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07-05-2017 03:51 PM
I'm developing an application where it is absolutely critical that an encryption key is stored securely in the EFM32 microcontroller.
Reason: I need to ensure that nobody can impersonate a device to generate fake measurement data. The reasoning is that if an attacker cannot get a hold of the key, then she/he cannot create the data that needs to be sent to the server. As the server tries to decode the data with the same key, the decryption and CRC checks will fail if the attacker does not know the encryption key. I'm using AES128-CTR mode encryption for this purpose on the AES hardware accelerator on the EFM32.
At production time I program the flash program memory and I lock the debug interface.
As a second step of the production programming I store the device-unique key in the program memory. I have reserved a page in flash memory (NOT the 'user page') for that.
As far as I see this is relatively secure, as when somebody would want to read the key from the flash, she/he would need to unlock the debug interface and would at that time trigger a mass erase of the flash.
Is there somebody who can give me some information on how securely this mass erase is implemented in the chip silicon? When I look at the reference manual, the unlock procedure takes some time (due to the mass erase). Is it by the design of the hardware guaranteed that an attacker cannot trigger the unlock unless the flash memory is completely erased, e.g. by playing with the voltage supply?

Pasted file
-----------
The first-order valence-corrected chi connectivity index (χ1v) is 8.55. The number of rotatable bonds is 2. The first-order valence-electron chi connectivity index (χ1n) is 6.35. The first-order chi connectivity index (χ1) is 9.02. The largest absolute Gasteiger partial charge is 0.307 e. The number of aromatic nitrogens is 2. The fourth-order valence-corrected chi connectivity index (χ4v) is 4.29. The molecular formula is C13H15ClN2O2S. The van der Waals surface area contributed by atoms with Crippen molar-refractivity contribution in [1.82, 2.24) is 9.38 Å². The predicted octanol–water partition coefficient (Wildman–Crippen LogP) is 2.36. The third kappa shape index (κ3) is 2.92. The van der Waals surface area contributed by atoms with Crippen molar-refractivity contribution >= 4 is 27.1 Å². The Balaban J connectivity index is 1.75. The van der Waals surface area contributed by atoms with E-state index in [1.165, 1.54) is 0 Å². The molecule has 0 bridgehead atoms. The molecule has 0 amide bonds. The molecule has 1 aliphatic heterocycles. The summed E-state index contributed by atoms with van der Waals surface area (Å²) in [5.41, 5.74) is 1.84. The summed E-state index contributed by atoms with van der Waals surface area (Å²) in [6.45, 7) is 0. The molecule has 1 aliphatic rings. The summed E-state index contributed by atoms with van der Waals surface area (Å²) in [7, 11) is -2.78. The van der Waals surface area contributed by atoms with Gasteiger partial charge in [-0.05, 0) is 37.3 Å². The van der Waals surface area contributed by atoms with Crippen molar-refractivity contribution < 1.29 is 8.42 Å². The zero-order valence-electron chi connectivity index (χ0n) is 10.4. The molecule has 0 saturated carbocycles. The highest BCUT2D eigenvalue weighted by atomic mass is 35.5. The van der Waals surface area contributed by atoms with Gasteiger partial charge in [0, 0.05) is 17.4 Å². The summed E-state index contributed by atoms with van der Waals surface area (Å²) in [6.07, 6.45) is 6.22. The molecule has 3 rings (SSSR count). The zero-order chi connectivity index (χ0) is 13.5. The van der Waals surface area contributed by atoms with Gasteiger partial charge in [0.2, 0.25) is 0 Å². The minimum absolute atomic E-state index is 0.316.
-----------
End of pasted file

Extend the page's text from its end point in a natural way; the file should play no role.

Solved! Go to Solution.
07-06-2017 12:39 AM
Because core VDD is regulated, manipulation of VDD would not affect the behavior of the flash.
If VDD drops below the minimum for proper operation, the brown out detector would kick in and reset the device.
The last thing to be erased would be the lock bits page, so even browning out in the middle of debug unlock would mean that if the part reboots, it would still be locked.
The device probably wouldn't behave as expected because the initial stack pointer and PC would be 0xFFFF_FFFF, so the part would just hard fault and do nothing.
I doubt any NVM-based microcontroller can be completely secure, but running from a regulated core supply and internal oscillator is a pretty robust means of keeping a device locked and far less susceptible to lower cost methods of breaching security.